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Digitalisation Trends in Logistics

In this fast-paced and digital-driven era where every industrial sector is going towards digital transformation, the logistics sector has still been on a slower path of digitalisation. One reason is the hesitation or fear of changing the decades-old workflows in logistics. However, the environment is changing now, as “economic uncertainty,  changing customer needs” , new digital-focused competitors, post-pandemic effects, and other factors are all urging this sector to uplift its digital transformation journey (Logan et al., 2022). So, let’s explore in detail some of the key digitalisation trends in logistics that are likely to transform the industry significantly.

Digitalisation Trends in Logistics

The COVID-19 pandemic has played a significant role in pushing the logistics sector towards embracing digitalisation. As per Accenture Logistics Digital Transformation Research, 76% of the respondents believe that the increased technological advancements in the logistics industry are a result of the negative effects the pandemic had on this industry (Logan et al., 2022). Here are some of the main digitalisation trends in logistics worth knowing:

Data-Driven Predictive Decision-Making

Data is a core component of modern logistics and forms the basis of decision making in multiple departments such as; marketing, sales, supply chain etc.  (EasySend, 2021). These scattered data assets contain useful insights that help logistics firms improve warehouse management, marketing, and overall customer experience (EasySend, 2021). The importance of “data-driven decision making” was confirmed by a study by 3PLStudy that reported that 98% of third-party logistic firms and 93% of shippers agreed that logistics leaders should leverage data and analytics to build a proactive supply chain strategy (Solomon, 2016). 

Therefore, data insights and patterns are going to become key players for logistics firms with the passage of time.

Emerging New Business Models

There are many new business models emerging in the logistics industry. For example, the logistics industry previously relied heavily on “networks of agencies” but has recently begun to shift away from agents, towards digitalised platform models (EasySend, 2021) similar to the tourism industry in the form of Airbnb,, etc (EasySend, 2021). Similarly, another emerging business model is “last-mile delivery” (EasySend, 2021). Often it is difficult for logistics firms to deliver products to consumers on the same day or hour of customers’ orders being placed due to heavy traffic (EasySend, 2021). However, many new startups are emerging that can assist with last-mile delivery using drones or other new technologies (EasySend, 2021).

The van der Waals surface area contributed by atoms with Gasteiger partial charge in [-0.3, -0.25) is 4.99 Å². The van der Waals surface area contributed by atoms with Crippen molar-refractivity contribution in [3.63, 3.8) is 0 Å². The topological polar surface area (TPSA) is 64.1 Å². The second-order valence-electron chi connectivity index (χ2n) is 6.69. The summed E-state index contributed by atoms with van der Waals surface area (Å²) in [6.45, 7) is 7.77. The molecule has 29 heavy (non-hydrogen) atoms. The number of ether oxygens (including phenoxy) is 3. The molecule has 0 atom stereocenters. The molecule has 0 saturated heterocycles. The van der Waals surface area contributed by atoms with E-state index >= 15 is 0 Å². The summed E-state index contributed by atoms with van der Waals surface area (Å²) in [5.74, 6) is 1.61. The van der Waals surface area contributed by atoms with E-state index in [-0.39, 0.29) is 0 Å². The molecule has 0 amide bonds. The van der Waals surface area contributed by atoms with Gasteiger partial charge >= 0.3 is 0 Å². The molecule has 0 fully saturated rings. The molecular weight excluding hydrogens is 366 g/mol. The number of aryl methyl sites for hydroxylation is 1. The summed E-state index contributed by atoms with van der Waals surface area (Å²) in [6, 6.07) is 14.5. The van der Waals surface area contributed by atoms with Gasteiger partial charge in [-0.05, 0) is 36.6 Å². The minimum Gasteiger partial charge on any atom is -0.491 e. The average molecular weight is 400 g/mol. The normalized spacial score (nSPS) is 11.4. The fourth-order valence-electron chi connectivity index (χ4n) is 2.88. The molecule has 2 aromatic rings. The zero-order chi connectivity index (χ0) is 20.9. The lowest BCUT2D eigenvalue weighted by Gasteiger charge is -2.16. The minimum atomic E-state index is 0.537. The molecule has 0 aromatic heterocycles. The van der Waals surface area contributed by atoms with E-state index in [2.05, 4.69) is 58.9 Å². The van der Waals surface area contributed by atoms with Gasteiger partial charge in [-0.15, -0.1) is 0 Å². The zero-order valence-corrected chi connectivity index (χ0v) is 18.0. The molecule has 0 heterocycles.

Robotics & Autonomous Vehicles

The logistics sector has long been working to increase robotics in their warehouses, such as switching from traditional forklifts to autonomous forklifts but this is now being taken a step further with the addition of Artificial Intelligence (AI). As per Infoholic Research, the market of AI in logistics is projected to grow at 42.9% CAGR from 2017-2023 to the value of $6.5 billion (Infoholic Research, 2018). With the ongoing research and development in AI, logistics firms might soon be using autonomous vehicles to deliver goods that are packed and loaded by robotic arms, “automated conveyor belts”, and “autonomous forklifts” (ERMA, 2022).

Development Made Easy with No-Code

No-code platforms allow users to develop software programs or applications without the user requiring any coding knowledge (EasySend, 2021). No-code platforms give users the ability to build their own software through drag and drop interface elements. As logistics firms are becoming more digitalised, they require customised software to; manage and monitor their supply chain and provide a direct channel to customers for direct ordering and other assistance (EasySend, 2021). As this need increases, so will the need for no-code platforms (EasySend, 2021).

Final Thoughts

Digitalisation in logistics promises fruitful outcomes for companies, such as complete real-time transparency from supply chain to sales, data insights, automated workflows and decentralized and connected processes.  These are a few of the reasons behind why the global digital logistics market size is expected to grow with 13.66% CAGR by 2026 with an estimated $58.90 billion worth, compared to $27.31 billion in 2020 (Research and Markets, 2021). To sum up, with an industry-wide shift towards  reaching a pandemic-proof and sustainable business model, digitalisation in logistics is inevitable.


EasySend (2021) in The 7 Leading Trends in Digital Transformation in Logistics and Transportation. EasySend, p. 9, 11, 13. Available at:

ERMA (2022) Digital Trends That Transform the Logistics Industry, ERMA. ERMA. Available at:

Infoholic Research (2018) Artificial Intelligence in Logistics: Global Drivers, Restraints, Opportunities, Trends, and Forecasts up to 2023, Infoholic Research. Infoholic Research. Available at: 

Logan, C., Pang, M.Y. and Chhabra, R. (2022) in Finding the right path to digital transformation. Accenture, p. 2, 6. Available at: 

Research and Markets (2021) Global Digital Logistics Market Research Report (2021 to 2026) by Function, Services, Industry and Region, PR Newswire. Research and Markets. Available at:—by-function-services-industry-and-region-301418793.html 

Solomon, M. (2016) Big data, analytics gaining traction, annual shipper-3PL survey concludes, Supply Chain Quaterly. Supply Chain Quaterly. Available at: